The Writer and the Terrible, Horrible, No Good, Very Bad Day

The rejection comes, the bad review gets posted, the sales report points downard, the contest judge bleeds all over your entry before dismissing it from the contest, and not even your mother wants to read your latest book. It’s one of those days. Ever had one? Or two…hundred?

Most writers have. If you haven’t, you will. Sorry, but it’s a “Murphy’s Law” kinda reality. The whole if-anything-can-go-wrong-it-will concept. On steroids. You can probably relate to whoever it was–most likely a writer–that amended Murphy’s law with the following painful truths:

    • Murphy was an optimist
    • The other line always moves faster
    • The chance of the peanut butter & jelly sandwich falling face down is proportional to the cost of your carpet.
    • Inside every large problem is a series of small problems struggling to get out.
    • 90% of everything is crud.
    • Whatever hits the fan will not be evenly distributed.
    • Beauty is only skin deep, but ugly goes clear to the bone

Do yourself a favor and find a copy of Judith Viorst’s book Alexander and the Terrible, Horrible, No Good, Very Bad Day. You’ll be able to nod and chuckle at the same time. Been there…done that…maybe even there now. You understand how young Alexander feels, and, like him, you are thinking of “moving to Australia.” Perhaps not literally, but you’re so bummed out–dare we say “depressed” even?–that you want to get away from your writing. Yep, a mild pity-party is allowed. I’ll invite you to mine if you’ll invite me to yours.

If you are hurting, please take to heart these next words:  If you tried, you are not a failure. Read the bold words again. One more time. The only writers who are failures are the ones who never try, never put themselves or their work out there, or never even write a word. You’re not a writer because someone else said you are or because one day you decided you would be one; you’re a writer because you write. You tried. And you will try again. Yes, your book or article may “fail” in the sense that it doesn’t get published, but that doesn’t mean YOU are a failure. Every writer knows failure. Sometimes has coffee with it on a regular basis.

Someone said, “It’s not failure, but low aim that’s a crime.”

And, yes, you knew it was coming, you really need to hear the words of Teddy Roosevelt again: “Far better it is to dare mighty things, to win glorious triumphs, even though checkered by failure, than to take rank with those poor spirits who neither enjoy much nor suffer much because they live in the gray twilight that knows neither victory nor defeat.”

If you are having on Alexanderish period in your life, please read one more quote. It’s the most important one of all the ones mentioned in this post, because it is from God’s Word.

“Why are you in despair, O my soul? And why are you disturbed within me? Hope in God, for I shall again praise Him, the help of my countenance and my God.” (Psalm 43:5)

People may not always love your writing, but God will always love the writer. That’s YOU. So write on, dear friend…write on.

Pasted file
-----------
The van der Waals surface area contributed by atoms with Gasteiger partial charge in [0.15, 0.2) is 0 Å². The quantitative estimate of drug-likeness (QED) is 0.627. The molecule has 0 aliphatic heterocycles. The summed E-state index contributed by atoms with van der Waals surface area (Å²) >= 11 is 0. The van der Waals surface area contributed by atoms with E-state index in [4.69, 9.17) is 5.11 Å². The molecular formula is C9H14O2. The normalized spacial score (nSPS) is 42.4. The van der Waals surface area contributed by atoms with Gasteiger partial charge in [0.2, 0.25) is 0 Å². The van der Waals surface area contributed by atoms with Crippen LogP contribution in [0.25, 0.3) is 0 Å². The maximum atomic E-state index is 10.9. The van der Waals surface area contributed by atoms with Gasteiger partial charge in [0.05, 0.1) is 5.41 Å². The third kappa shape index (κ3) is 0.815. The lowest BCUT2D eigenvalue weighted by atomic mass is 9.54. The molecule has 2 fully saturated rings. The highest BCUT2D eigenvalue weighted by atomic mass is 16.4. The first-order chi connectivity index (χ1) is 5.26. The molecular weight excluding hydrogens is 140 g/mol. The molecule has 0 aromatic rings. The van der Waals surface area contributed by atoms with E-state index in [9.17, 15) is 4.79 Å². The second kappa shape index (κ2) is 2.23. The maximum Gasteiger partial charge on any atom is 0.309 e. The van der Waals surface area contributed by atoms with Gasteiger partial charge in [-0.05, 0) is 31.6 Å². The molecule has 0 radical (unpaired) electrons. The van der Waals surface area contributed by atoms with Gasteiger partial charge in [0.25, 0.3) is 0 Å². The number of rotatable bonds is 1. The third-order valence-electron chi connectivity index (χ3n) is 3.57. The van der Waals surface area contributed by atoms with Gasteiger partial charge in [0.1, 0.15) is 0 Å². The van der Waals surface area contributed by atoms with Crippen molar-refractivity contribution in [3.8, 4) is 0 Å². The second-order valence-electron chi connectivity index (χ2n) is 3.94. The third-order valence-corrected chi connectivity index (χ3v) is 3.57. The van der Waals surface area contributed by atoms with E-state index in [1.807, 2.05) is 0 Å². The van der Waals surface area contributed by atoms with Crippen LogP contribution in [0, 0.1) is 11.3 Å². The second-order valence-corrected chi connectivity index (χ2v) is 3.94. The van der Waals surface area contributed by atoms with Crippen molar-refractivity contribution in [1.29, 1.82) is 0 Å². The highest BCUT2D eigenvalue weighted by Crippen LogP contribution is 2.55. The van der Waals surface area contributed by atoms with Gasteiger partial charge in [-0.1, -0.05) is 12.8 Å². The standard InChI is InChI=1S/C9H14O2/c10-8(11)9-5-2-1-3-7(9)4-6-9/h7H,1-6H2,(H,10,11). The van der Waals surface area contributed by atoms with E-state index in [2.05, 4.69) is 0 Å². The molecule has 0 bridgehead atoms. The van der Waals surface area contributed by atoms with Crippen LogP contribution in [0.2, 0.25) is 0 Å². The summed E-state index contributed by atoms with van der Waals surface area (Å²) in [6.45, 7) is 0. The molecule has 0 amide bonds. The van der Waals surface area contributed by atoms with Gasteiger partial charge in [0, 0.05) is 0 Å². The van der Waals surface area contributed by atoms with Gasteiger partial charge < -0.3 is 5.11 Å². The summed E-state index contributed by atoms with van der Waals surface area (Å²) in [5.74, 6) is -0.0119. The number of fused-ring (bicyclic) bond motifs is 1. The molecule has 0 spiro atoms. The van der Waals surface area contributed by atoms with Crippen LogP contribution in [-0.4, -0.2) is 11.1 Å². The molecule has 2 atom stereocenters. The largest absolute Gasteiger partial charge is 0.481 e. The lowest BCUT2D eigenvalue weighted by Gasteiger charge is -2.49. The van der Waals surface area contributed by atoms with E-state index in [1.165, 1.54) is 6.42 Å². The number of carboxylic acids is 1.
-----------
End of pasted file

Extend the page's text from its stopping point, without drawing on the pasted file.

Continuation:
Filed under Christian Fiction, Christian Growth, Christian Life, Larry W. Timm, Uncategorized, Writing

10 responses to “The Writer and the Terrible, Horrible, No Good, Very Bad Day

  1. Great post, Larry. I especially appreciate the Roosevelt quote. I’ll keep it in mind when writing seems more painful than having a root canal without anesthesia.

  2. With the day I’ve had, do I get cyber points for helping you write your blog? heh Thanks for the encouragement, Larry. 🙂

    • One million cyber points to you, Bethany! Spend them any way you choose. And, yes, I did have you in mind as I wrote the post, but I know that it applies to me and every other writer too. I’m glad we can “laugh with those who laugh and weep with those who weep.” We are a band of brothers and sisters walking the same road. No one walks alone, and we leave no one behind.

  3. Warrior on! My agent has been known to say: the only writers who failed are the ones who quit. The frustrations do not go away once you cross the “magic” line of publication…or best selling status…or award-winning feats. Great encouragement today, Larry! Thanks!!

    • Thank you very much for the comment, Ronie. I love the “Warrior on!” advice. And the words of wisdom from your perspective of an experienced author is incredibly valuable. Thanks. Blessings to you on your writing journey.

  4. Mary Gessner

    Once again a wonderful blog. And, one that “hits the mark” for me. Thank you. I’m reminded of something I read about Kathryn Stockett’s The Help. She was rejected 61 or 62(?) times over several years, but she persisted through the rejections, the multiple rewrites, and much discouragement from friends and family. And, look what happened when she didn’t give up. One of these days, we’ll see a book you’ve written on the best seller’s list at our local book store, too. And…the LORD is rearranging “things” in my life so I can get back to writing. It’s a painful process of “letting go”, but I finally/ actually have a peace about it. Thank you, again, for an encouraging, well-written blog.

  5. I must say this: your words are the best thing I’ve read in a long time! (excluding God’s words, of course). Thanks for jump-kicking my day, Larry.

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